Dieschbourg (déi Gréng) resigned from her post last year over claims of favouritism towards her Green party colleague Roberto Traversini who had received planning permission for a garden shed in a nature protected area after works had already begun.
The politician at the time said she was resigning so that the case could proceed under a common law procedure. However, the matter was embroiled in legal limbo as only the Chamber of Deputies can lead an investigation against a member of government, which Dieschbourg was at the time of the alleged misconduct.
The law unanimously adopted on 7 February reduces the Chamber of Deputies’ role to a minimum. Once the law has officially come into force--pending signature by the grand duke--parliament must adopt a resolution to refer the case to the courts and authorise the prosecutor’s office to investigate. Once the investigation is complete, the chamber must then reach a verdict, but only if this happens within the next five months.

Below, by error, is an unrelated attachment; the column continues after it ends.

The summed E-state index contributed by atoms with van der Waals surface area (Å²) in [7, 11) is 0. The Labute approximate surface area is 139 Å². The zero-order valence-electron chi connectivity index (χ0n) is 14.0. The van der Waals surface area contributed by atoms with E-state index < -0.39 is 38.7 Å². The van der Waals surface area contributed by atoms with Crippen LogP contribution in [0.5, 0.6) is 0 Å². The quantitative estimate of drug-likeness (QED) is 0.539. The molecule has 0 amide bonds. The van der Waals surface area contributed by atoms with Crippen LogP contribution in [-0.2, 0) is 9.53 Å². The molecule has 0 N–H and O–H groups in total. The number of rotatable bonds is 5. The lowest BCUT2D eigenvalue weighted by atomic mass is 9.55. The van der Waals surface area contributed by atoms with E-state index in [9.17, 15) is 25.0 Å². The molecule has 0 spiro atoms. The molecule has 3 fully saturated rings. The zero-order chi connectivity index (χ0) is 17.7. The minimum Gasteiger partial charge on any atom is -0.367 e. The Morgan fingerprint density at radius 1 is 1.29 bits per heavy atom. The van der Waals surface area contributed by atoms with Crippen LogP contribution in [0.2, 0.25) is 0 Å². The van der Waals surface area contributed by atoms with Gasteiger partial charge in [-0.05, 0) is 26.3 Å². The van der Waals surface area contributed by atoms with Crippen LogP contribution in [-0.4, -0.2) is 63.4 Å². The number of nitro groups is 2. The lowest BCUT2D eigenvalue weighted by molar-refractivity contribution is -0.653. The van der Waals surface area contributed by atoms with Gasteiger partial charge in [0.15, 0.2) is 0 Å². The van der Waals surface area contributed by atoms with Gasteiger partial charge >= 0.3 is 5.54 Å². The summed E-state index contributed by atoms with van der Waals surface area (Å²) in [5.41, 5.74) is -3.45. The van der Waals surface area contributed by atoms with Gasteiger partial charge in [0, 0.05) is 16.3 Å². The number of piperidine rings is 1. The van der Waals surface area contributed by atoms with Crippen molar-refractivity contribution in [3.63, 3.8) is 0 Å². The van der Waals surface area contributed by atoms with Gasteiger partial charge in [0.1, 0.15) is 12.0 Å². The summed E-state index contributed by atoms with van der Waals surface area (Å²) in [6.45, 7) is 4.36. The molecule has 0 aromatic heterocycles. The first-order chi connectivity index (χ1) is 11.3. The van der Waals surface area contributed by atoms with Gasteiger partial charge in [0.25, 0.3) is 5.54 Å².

Changes to Luxembourg’s constitution regulating the criminal prosecution and members of government and strengthening the separation of powers come into force on 1 July 2023. Under this reform, the chamber will not bear the responsibility for reaching a verdict but this will take place within the justice system.
The law adopted on Tuesday is a temporary fix to allow Dieschbourg’s case to proceed. It will be cancelled out by the constitutional reform from July.
The former minister’s lawyer, François Prum, said he is satisfied with the result and hopes that his client will be heard by the courts as soon as possible.
Members of parliament have already had access to investigation files as part of the case that was brought before them last year. The law adopted on Tuesday clarifies that this does not constitute a procedural flaw. “This does not mean that the rights of the defence of not been violated,” said Prum.
This story was first published in French on Paperjam. It has been translated and edited by Delano.